Pop culture obsessives writing for the pop culture obsessed.
Pop culture obsessives writing for the pop culture obsessed.

R.I.P. Phyllis Diller

Illustration for article titled R.I.P. Phyllis Diller

TMZ is reporting the death of Phyllis Diller, the brassy comedian who paved the way for generations of female comics to come. Diller had suffered from numerous health problems in recent years, and was most recently recovering from a bad fall while living in hospice care. She was 95.


Beginning with her first stand-up appearances in 1955, the housewife-turned-advertising copywriter-turned radio personality Diller developed an exaggerated, eccentric persona that was steeped in self-deprecating wisecracks. Diller—often dressed in gaudy feather boas that matched her fright-wig hair, and twiddling a long cigarette holder—specialized in one-liner gags aimed squarely at her own appearance, her inability (and apathy about trying) to satisfy her fictional husband "Fang" in the kitchen and the bedroom, and the ravages of age. (A typical Phyllis Diller joke: "I love to shop for shoes. It's the only place where a man tells me that I'm a 10.")

Like her contemporary Joan Rivers—who wrote jokes for Diller before breaking out on her own—Diller offered a cackling antithesis to the role of the pretty little wife, mocking household chores and the desire to be beautiful in her instantly recognizable, braying laughter. In her later years, she similarly mocked her many experiences with plastic surgery, and even posed for a semi-joking Playboy pictorial, then laughed it off when the magazine decided not to publish it.

Diller's ability to roll with the punches and give as good as she got endeared her to her biggest sponsor, Bob Hope, who cast in her many of his TV specials, several of his movies, and brought her along on his famed USO tour during the Vietnam War. And it also helped her break into the boys' club that was the celebrity roast.

She was also a regular presence on shows like The Tonight Show, What's My Line?, and Laugh-In, though the rare attempts to build series around her (including the sitcom The Phyllis Diller Show and the ironically named variety hour The Beautiful Phyllis Diller Show) were short-lived.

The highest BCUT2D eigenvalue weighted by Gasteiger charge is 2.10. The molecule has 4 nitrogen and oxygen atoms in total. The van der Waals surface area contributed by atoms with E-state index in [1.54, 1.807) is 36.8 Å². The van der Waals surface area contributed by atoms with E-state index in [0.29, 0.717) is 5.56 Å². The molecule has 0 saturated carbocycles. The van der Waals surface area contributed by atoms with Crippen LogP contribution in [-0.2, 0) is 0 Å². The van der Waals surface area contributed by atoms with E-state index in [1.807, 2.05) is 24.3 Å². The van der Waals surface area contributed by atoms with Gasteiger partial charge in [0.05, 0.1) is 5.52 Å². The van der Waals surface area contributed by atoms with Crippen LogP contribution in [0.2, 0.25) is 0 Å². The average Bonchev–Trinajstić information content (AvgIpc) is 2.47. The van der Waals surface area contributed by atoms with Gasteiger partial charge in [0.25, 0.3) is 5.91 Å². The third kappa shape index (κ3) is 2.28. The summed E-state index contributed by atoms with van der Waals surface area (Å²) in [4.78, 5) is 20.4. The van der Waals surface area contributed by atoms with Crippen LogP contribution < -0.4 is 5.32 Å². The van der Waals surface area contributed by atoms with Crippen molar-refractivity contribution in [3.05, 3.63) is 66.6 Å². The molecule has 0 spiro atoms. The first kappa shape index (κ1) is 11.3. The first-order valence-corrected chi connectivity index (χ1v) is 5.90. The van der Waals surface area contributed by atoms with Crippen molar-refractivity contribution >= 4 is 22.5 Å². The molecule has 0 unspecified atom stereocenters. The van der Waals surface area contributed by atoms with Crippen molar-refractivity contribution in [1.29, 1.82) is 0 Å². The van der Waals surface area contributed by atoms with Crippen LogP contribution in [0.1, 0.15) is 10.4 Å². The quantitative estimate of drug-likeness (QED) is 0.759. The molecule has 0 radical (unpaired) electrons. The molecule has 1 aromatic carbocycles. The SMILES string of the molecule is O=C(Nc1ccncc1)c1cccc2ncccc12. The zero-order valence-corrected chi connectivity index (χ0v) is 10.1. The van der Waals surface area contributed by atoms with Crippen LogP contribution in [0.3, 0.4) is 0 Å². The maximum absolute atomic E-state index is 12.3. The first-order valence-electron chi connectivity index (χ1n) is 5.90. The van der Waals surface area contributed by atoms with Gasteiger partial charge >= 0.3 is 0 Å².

Until very recently, Diller continued to guest star in TV series including 7th Heaven, The Drew Carey Show, The Bold And The Beautiful, Blossom, and Boston Legal (as herself), while also lending her easily recognizable voice to Family Guy (as Peter's mother), King Of The Hill, Scooby-Doo, AnimaniacsThe Adventures Of Jimmy Neutron: Boy Genius, Robot Chicken, and Disney/Pixar's A Bug's Life.

Although her film career arguably peaked with her debut—as the "Hello, suckers!"-spouting hostess Texas Guinan in Elia Kazan's Splendor In The Grass—Diller gamely riffed on her persona in dozens of movies, everything from The Fat Spy to The Sunshine Boys to The Silence Of The Hams. Children of a certain generation may best remember Diller from the campy, swingin' '60s Rankin/Bass movie Mad Monster Party, in which the fact that Diller appears amid several classic monsters looking exactly like herself is its own implicit joke.

And of course, many modern audiences will recognize Diller from The Aristocrats, wherein Diller—who kept it clean over more than 50 years of stand-up—told the story of fainting the first time she heard the routine, before offering up a perfectly timed riposte to a bestiality gag. She was also profiled in her own documentary, 2006's Goodnight, We Love You.

Also like Joan Rivers, Diller was insanely prolific, keeping a meticulously organized "gag file" arranged alphabetically by subject in a large steel cabinet. (All of these, Diller would always say, were vetted to a scientific degree, tested three times in front of an audience, then added to the rotation or discarded based on how many laughs they got.)  In 2003, Diller donated that cabinet to the National Museum of American History, creating a lasting exhibit composed of some 48 drawers compiling more than 50,000 of the one-liners rattled off in Diller's lifetime. It's an impressive body of work—even if, as Diller might say, that's the only time "impressive" and "body" have been used to describe her.